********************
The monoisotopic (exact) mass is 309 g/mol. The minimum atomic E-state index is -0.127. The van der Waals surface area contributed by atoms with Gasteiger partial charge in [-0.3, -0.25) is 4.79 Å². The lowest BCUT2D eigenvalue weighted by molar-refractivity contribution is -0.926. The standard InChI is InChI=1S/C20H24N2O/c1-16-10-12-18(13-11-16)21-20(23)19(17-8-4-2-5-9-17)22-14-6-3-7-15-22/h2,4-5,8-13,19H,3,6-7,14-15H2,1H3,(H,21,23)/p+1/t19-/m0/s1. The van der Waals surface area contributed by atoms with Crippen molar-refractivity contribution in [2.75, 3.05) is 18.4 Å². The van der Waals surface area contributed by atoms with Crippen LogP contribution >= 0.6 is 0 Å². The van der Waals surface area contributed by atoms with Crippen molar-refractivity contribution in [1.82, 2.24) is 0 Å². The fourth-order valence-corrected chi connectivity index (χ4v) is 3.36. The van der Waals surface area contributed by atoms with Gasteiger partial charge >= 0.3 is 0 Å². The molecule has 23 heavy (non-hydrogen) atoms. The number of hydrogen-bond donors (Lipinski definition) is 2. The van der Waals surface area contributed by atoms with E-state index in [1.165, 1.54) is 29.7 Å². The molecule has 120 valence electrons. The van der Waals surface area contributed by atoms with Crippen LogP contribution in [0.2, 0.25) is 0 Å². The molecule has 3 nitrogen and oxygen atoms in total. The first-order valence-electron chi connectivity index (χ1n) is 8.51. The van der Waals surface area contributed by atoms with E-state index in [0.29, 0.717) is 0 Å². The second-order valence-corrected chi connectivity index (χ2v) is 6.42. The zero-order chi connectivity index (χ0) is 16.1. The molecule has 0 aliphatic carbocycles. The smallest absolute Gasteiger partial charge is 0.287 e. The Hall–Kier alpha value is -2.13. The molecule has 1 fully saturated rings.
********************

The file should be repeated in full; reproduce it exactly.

The monoisotopic (exact) mass is 309 g/mol. The minimum atomic E-state index is -0.127. The van der Waals surface area contributed by atoms with Gasteiger partial charge in [-0.3, -0.25) is 4.79 Å². The lowest BCUT2D eigenvalue weighted by molar-refractivity contribution is -0.926. The standard InChI is InChI=1S/C20H24N2O/c1-16-10-12-18(13-11-16)21-20(23)19(17-8-4-2-5-9-17)22-14-6-3-7-15-22/h2,4-5,8-13,19H,3,6-7,14-15H2,1H3,(H,21,23)/p+1/t19-/m0/s1. The van der Waals surface area contributed by atoms with Crippen molar-refractivity contribution in [2.75, 3.05) is 18.4 Å². The van der Waals surface area contributed by atoms with Crippen LogP contribution >= 0.6 is 0 Å². The van der Waals surface area contributed by atoms with Crippen molar-refractivity contribution in [1.82, 2.24) is 0 Å². The fourth-order valence-corrected chi connectivity index (χ4v) is 3.36. The van der Waals surface area contributed by atoms with Gasteiger partial charge >= 0.3 is 0 Å². The molecule has 23 heavy (non-hydrogen) atoms. The number of hydrogen-bond donors (Lipinski definition) is 2. The van der Waals surface area contributed by atoms with E-state index in [1.165, 1.54) is 29.7 Å². The molecule has 120 valence electrons. The van der Waals surface area contributed by atoms with Crippen LogP contribution in [0.2, 0.25) is 0 Å². The molecule has 3 nitrogen and oxygen atoms in total. The first-order valence-electron chi connectivity index (χ1n) is 8.51. The van der Waals surface area contributed by atoms with E-state index in [0.29, 0.717) is 0 Å². The second-order valence-corrected chi connectivity index (χ2v) is 6.42. The zero-order chi connectivity index (χ0) is 16.1. The molecule has 0 aliphatic carbocycles. The smallest absolute Gasteiger partial charge is 0.287 e. The Hall–Kier alpha value is -2.13. The molecule has 1 fully saturated rings.